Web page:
Self-Portrait by Biffin, 1812. Wellcome Collection, London.

It’s now some decades on from Collector B’s first purchase and I have learned that the portrait on the flyleaf, the one that initially drew me in, sold at auction in 2019 for more than $180,000. And so the once celebrated story of Biffin’s body has rejoined her work, making the exhibition “Without Hands” at London’s stylish Philip Mould gallery all but inevitable.

But there is more to the Biffin phenomenon to consider. After all, there were, according to one catalogue essay, two other similarly disabled American artists, rough contemporaries of Biffin, who did not even approach the foothills of her success and who, you can be sure, will not experience any resurgence of interest in their work. As I see it, Biffin’s prominence arose from the inextricable connection between the quality of her art and the way in which she managed her stigma, making her biography and her art inseparable.

Reading a few of the letters composed in her meticulous penmanship, I noticed an impressive ability to push beyond being protectively loved for her disability: “I thank god that he has been pleased to make me as I am, nor do I envy the enjoyments of others.” At the same time, Biffin inevitably prompted a radical identification with the helpless state of babyhood common to us all. (Indeed, the governess to the royal children is quoted comparing the new royal baby Princess Victoria, born in 1840, to “a blind Miss Biffin.”)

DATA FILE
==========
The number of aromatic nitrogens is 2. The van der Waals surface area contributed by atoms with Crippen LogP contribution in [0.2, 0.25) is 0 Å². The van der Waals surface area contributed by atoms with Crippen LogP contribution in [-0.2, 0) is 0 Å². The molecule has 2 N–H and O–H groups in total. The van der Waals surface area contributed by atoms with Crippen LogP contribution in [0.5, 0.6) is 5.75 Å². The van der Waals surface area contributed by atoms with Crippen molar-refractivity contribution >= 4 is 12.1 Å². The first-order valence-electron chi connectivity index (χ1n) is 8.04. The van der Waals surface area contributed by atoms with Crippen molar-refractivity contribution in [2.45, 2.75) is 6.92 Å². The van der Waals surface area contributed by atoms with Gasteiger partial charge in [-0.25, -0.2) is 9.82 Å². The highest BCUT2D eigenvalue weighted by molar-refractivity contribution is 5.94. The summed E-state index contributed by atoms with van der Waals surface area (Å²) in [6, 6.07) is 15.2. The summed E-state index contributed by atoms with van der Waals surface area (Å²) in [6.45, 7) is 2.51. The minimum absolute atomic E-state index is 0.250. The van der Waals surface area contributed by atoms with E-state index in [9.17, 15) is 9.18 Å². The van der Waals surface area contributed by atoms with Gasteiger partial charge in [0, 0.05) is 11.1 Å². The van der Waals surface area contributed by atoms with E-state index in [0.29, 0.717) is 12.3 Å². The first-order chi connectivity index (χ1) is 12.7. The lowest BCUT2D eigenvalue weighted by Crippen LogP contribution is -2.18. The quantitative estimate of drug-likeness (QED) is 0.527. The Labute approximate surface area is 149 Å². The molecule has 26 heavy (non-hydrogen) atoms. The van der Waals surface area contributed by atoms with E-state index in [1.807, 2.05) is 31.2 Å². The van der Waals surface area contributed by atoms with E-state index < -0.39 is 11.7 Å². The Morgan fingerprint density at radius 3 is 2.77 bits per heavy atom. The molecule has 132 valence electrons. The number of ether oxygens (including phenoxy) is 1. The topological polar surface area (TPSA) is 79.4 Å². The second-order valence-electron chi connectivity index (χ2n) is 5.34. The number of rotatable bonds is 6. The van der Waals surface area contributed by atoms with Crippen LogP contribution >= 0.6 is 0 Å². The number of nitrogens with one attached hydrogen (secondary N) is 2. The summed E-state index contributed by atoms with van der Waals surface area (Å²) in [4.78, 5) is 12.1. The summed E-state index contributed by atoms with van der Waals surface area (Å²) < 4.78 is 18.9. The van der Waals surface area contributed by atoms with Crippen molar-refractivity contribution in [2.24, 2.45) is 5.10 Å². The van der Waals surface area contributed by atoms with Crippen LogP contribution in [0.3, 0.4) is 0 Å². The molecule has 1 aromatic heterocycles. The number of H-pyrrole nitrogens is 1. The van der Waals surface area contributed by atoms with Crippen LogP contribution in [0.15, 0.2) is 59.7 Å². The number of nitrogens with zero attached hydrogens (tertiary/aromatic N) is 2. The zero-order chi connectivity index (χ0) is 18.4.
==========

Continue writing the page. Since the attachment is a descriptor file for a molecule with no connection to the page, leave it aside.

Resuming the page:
Sarah Biffin at Bury Fair by Frances Cooper (active 1810), 1810. South West Heritage Trust and Somerset County Council, United Kingdom.

None of the successful balancing acts she managed between our identification with her stigma and our grateful distance from it was by any means a conscious strategy on the artist’s part. She simply seems to have been instinctively adept at drawing people to her while also managing situations that should have made them uneasy. An illuminating article in the catalogue by Essaka Joshua, a scholar who specializes in disability studies, clarifies the historical context of Biffin’s achievement. Among other things, Joshua underlines what we all should know about the stigmatized: acceptance is always conditional—behind closed doors things are often otherwise than sweetly appreciative. And so we find Elizabeth Barrett Browning, the immensely popular nineteenth-century poet, early advocate for women’s rights, staunch opponent to slavery, and a woman herself beset by disabling illnesses, writing to a friend that Miss Biffin was a “worse monster than any in the world.” Shocking? To Miss Biffin, undoubtedly not all that surprising.

Sarah Biffin’s art is not the transcript of her disability or the story of her successful management of it. Nor is hers a proto-feminist saga as some would have it. She was beyond category; she had to be. Her biography informs her art rather than making excuses for it and that is part of the reason I’m never giving up my admiration for that sassy self-portrait.